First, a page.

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Save with Jamie: Mexican Chilli Beef


*For an updated version of this dish please see my 2015 post.

This is a great recipe for lovers of slow cooked food! it’s from Jamie Oliver’s book Save with Jamie:

It’s a Mexican chilli dish made with slow cooked shin of beef rather than minced steak.

I’m a HUGE fan of shin beef, and cook with this cut regularly. It’s perfect for casseroles and stews, any dish that needs long slow cooking.

In this recipe Jamie cooks the beef bone in, in one piece. This creates a real depth of flavour. At the end, when removing the bone, you scrape out the bone marrow into the dish for that extra burst of flavour.


It’s a really easy dish to prepare – nothing complicated – but it takes time. 5 hours cooking. Perfect for a wet weekend when you are staying indoors anyway.

My comments are that I lowered Jamie’s original oven temperature of 170 degrees C to 150 degrees C. If you are cooking for 5 hours you want the temperature nice and low.

Also, my casserole was not as “liquidy” as Jamie’s. Next time I will add a little more water or some more tinned tomatoes to the mix, or cook for slightly less time.



Olive oil

2 red onions

4 cloves of garlic

2 fresh red chillies ( the large, not so hot ones – or more if you want more heat)

30 g fresh coriander

2 teaspoons ground cumin

2 teaspoons smoked paprika

2 teaspoons ground cinnamon

2 x 400 g tins of chopped tomatoes

2 tomato tins of water

1 kg beef shin, bone in, sinew removed

2 fresh bay leaves

1 x 400 g tin of cannellini beans

Rock salt and freshly ground pepper.


1 green pepper

4 spring onions

150 g cherry tomatoes

Splash of extra virgin olive oil

Splash of white wine vinegar

Fluffy basmati rice and fat free yoghurt (to serve)



Preheat your oven to 150 degrees C.

Heat a large heavy bottomed casserole on the stove top on a medium heat. Add swig of olive oil to the pan. Add chopped red onions and minced garlic and fry for a couple of minutes. Add chopped chillis and the roots and stalks of the coriander, leaving the tops for the salsa and garnish. Add the spices and a good grind of salt and pepper. Fry till the mixture is caramelized and gnarly, but not burnt.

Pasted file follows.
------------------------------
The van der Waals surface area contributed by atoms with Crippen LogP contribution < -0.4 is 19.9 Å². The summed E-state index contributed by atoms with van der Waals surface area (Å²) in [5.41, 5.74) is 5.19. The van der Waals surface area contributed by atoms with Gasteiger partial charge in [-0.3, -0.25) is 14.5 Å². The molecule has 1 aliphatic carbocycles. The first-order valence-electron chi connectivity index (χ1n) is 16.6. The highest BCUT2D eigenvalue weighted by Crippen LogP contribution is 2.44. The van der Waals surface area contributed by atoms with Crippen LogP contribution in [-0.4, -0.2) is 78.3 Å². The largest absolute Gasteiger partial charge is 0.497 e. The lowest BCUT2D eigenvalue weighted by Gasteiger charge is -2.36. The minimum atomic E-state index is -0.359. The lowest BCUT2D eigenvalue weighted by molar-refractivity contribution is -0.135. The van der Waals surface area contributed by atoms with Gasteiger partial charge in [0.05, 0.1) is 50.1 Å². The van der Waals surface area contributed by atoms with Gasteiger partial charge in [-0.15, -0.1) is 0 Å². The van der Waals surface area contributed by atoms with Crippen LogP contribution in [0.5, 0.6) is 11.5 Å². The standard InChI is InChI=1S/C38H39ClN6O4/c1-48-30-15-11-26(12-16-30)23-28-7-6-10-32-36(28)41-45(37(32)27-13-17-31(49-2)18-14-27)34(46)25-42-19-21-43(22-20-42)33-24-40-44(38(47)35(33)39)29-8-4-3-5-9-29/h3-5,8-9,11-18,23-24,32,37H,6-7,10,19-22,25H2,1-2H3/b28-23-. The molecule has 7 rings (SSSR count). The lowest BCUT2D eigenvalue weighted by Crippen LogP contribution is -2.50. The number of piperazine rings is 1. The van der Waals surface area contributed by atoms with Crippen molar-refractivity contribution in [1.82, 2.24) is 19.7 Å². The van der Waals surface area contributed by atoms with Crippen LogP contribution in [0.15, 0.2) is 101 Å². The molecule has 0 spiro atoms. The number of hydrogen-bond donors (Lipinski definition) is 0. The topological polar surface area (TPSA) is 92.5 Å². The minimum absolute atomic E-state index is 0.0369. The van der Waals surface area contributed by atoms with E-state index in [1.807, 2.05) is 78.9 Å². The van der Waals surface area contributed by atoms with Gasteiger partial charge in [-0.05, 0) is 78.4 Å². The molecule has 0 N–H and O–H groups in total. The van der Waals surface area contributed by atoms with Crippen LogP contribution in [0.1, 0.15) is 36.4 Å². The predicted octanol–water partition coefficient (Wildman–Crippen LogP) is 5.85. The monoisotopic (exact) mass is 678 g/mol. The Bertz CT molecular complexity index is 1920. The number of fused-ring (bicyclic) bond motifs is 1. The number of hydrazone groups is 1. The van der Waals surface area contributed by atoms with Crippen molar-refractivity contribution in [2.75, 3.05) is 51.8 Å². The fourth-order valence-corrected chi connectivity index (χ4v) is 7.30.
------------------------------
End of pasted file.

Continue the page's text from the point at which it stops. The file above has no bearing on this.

Pour in the chopped tomatoes, fill each tin with water and add these to the casserole. Stir to mix, making sure you gather up all the goodness at the bottom of the casserole.

Roll the shin of beef in salt and pepper to coat, then place gently in the centre of the casserole. Turn to coat in the liquid. Pop the bay leaves into the mixture.


Place the lid on the casserole and move to the pre-heated oven. Cook for 5 hours. I suggest checking after a couple of hours, and then each hour, to make sure the liquid is not drying up. As I mentioned, my chilli could have done initially with more liquid, or half an hour’s less cooking time to retain more moisture.

Meanwhile, empty the tin of cannellini beans into a frying pan with a swig of olive oil, and fry for a couple of minutes until some of the beans split.

Remove the casserole from the oven, and add the cannellini beans.

To make the salsa,  blitz the green pepper, spring onions, cherry tomatoes and most of the coriander tops in a food processor. Put into a bowl with a splash of extra virgin olive oil and white wine vinegar.

Serve the Mexican chilli with the salsa, fluffy rice and yoghurt, and coriander leaves to garnish.




22 responses »

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  2. How many does this serve


  3. Would you recommend doing this recipe in a slow cooker?? If so what sort of timings etc would you recommend? Would you alter the recipe?



    • Hi Adam, I haven’t used a slow cooker – I have been meaning to get one for ages! Looking up the internet leads me to believe that the slow cooker would work well. The long cooking time would be good for the slow cooker method. I would definitely put more liquid than Jamie suggests – as I said in my post my version was a bit dry. And slow cookers rely on having a lot of liquid to gently simmer the food.
      Give it a go – I would love to hear how it turns out! Here is a useful link on different types of slow cooking appliances: Cheers Inga